When operating servers, you’re responsible for keeping them up to date with the latest security fixes. Ubuntu comes with a mechanism that installs updates automatically so you don’t have to worry about it. Obviously, this is meant for personal servers operated by hobbyists where convenience is more important than availability. In a professional environment, you would test new packages first because seemingly innocent changes may break complex applications.
Unattended upgrades are triggered by the nightly
apt cron job,
/etc/cron.daily/apt, and are easy to set up. Install the following two packages to get started:
$ sudo apt-get install unattended-upgrades update-notifier-common
update-notifier-common package is optional; it provides a mechanism for other packages to register a reboot request. Some packages like the Linux kernel require a system reboot for changes to take effect, but without
update-notifier-common, automatic reboots will not work and you also won’t get a notification on login.
Once the packages are installed, you have to enable upgrades explicitly:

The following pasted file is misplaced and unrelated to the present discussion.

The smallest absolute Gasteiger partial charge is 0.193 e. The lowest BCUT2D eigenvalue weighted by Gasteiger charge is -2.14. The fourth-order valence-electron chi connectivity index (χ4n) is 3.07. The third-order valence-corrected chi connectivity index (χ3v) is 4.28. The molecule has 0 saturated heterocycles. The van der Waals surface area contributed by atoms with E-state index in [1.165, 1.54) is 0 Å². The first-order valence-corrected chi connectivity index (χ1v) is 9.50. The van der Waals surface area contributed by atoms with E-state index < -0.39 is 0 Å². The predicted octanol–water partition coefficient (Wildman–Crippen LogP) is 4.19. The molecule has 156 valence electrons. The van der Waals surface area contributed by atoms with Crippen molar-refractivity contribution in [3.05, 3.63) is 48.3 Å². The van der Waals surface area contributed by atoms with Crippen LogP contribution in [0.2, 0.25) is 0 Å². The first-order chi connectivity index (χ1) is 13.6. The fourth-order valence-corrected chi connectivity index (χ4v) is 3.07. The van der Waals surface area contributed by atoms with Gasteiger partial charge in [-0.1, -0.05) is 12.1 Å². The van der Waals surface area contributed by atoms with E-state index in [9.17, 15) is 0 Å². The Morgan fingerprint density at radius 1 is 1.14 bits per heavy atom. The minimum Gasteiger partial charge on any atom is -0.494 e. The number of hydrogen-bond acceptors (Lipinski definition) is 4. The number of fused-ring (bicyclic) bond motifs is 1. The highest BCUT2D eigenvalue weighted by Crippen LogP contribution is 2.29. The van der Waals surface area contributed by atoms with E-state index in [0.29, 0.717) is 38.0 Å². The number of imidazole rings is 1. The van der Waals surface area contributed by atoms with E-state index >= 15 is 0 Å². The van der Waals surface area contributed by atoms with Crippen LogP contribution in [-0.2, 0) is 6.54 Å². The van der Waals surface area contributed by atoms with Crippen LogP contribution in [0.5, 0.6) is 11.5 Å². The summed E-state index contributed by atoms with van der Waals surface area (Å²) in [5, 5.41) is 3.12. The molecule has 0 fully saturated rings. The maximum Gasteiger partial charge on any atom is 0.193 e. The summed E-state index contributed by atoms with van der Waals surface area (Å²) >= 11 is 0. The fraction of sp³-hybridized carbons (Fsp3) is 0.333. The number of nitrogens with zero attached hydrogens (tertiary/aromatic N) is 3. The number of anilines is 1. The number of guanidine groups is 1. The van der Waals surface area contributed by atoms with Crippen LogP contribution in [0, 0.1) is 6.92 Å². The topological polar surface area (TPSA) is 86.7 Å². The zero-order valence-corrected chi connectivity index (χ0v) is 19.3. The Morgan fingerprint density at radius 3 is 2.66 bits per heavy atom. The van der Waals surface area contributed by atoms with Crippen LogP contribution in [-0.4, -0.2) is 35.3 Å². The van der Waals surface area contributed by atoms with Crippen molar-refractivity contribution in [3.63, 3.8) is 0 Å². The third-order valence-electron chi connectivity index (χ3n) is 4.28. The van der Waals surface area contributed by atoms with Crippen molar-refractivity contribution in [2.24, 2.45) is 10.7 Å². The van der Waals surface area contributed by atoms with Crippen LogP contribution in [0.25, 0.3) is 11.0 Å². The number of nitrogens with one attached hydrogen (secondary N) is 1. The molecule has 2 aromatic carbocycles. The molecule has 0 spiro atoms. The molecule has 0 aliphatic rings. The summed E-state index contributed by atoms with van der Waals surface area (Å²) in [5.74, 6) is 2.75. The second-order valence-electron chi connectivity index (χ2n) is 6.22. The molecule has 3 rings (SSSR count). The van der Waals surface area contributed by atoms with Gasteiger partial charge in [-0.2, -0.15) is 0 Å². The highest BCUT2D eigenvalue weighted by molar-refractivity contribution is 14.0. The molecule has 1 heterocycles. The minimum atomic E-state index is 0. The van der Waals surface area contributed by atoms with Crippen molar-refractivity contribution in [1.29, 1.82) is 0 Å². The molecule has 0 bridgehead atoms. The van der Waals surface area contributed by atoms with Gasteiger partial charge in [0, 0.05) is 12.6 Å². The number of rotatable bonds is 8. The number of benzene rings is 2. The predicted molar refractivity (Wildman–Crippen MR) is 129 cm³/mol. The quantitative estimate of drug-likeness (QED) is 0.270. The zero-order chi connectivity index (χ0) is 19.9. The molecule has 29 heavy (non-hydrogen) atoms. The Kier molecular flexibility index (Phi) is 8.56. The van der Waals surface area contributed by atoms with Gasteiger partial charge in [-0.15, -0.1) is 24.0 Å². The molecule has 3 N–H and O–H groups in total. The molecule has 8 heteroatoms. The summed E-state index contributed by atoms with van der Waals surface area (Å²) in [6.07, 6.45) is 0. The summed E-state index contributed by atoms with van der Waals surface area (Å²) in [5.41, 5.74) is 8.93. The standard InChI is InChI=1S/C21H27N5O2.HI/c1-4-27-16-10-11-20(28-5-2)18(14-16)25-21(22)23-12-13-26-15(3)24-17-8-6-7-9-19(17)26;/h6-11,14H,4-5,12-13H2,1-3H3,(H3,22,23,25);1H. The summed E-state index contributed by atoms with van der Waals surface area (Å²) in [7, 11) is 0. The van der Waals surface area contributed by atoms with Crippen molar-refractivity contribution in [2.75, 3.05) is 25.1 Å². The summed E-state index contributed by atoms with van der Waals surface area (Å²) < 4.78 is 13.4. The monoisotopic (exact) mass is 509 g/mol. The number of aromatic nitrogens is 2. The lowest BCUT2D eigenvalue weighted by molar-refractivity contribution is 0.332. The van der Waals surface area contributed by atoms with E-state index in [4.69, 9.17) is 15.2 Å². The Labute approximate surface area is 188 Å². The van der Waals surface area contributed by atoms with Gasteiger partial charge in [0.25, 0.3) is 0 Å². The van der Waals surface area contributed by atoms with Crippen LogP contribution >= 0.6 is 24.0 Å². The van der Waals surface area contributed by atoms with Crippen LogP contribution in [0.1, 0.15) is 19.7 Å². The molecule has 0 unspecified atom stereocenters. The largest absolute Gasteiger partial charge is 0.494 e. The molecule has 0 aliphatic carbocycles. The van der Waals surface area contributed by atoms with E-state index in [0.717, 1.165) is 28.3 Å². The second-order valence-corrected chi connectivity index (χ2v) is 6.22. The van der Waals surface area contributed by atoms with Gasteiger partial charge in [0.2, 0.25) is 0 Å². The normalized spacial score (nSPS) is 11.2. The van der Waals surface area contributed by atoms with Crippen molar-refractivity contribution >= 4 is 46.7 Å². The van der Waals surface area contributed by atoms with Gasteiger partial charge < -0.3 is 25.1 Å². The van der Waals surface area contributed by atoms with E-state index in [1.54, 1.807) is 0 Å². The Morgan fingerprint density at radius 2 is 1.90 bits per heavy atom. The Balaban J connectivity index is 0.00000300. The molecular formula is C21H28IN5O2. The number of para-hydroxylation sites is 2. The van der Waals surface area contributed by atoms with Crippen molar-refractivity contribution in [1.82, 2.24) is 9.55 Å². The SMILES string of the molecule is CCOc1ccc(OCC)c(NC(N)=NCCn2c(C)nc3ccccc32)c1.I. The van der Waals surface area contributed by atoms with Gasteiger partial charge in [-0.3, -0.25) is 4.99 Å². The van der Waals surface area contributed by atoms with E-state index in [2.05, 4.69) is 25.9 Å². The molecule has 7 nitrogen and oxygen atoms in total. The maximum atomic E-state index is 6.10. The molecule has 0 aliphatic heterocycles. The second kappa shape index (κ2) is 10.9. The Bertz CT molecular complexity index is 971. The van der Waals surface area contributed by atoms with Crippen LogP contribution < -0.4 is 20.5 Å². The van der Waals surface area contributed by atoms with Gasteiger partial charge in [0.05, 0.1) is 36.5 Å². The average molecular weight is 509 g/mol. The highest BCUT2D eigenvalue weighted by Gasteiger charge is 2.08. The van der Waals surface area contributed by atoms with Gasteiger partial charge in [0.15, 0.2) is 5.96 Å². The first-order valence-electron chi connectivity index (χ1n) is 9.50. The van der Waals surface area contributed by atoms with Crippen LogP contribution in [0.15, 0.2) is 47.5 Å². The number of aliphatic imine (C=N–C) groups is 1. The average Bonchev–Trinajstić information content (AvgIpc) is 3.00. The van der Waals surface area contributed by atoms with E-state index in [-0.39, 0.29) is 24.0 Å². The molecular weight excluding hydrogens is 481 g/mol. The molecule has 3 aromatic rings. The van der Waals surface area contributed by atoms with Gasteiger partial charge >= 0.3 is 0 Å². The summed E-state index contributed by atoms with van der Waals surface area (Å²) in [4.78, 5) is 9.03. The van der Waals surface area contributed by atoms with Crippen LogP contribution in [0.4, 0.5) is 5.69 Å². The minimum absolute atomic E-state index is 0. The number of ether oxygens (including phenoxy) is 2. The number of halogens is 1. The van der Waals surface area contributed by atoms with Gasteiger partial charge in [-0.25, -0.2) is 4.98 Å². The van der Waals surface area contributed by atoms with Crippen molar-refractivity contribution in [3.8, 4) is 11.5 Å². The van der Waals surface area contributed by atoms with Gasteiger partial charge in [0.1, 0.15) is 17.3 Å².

$ sudo dpkg-reconfigure unattended-upgrades
Select "yes" in the text menu that pops up. This will set two
apt configuration properties in
APT::Periodic::Update-Package-Lists "1"; APT::Periodic::Unattended-Upgrade "1";
These two settings make sure that package lists are updated via
apt-get update and that the
/usr/bin/unattended-upgrade script is run. You can configure
unattended-upgrades further through its configuration file in
/etc/apt/apt.conf.d/50unattended-upgrades. The default configuration just upgrades packages – to also enable automatic reboots, you need to set the following property:
Make sure you read the comments inside the configuration file carefully; there are a few more features that you may find interesting. For example, if you have a working mail server on your system, you can have
unattended-upgrades send status emails about installed packages. This is very useful so you can log into the system after an upgrade to check if it broke anything. Or you could disable automatic reboots and reboot the system manually if the status email tells you that a restart is required.
Once you’re done configuring the system, it makes sense to monitor the log files in
/var/log/unattended-upgrades/ for a few days to see if everything works as intended. Usually, security fixes are published several times a week, so you won’t have to wait long to see
unattended-upgrades in action.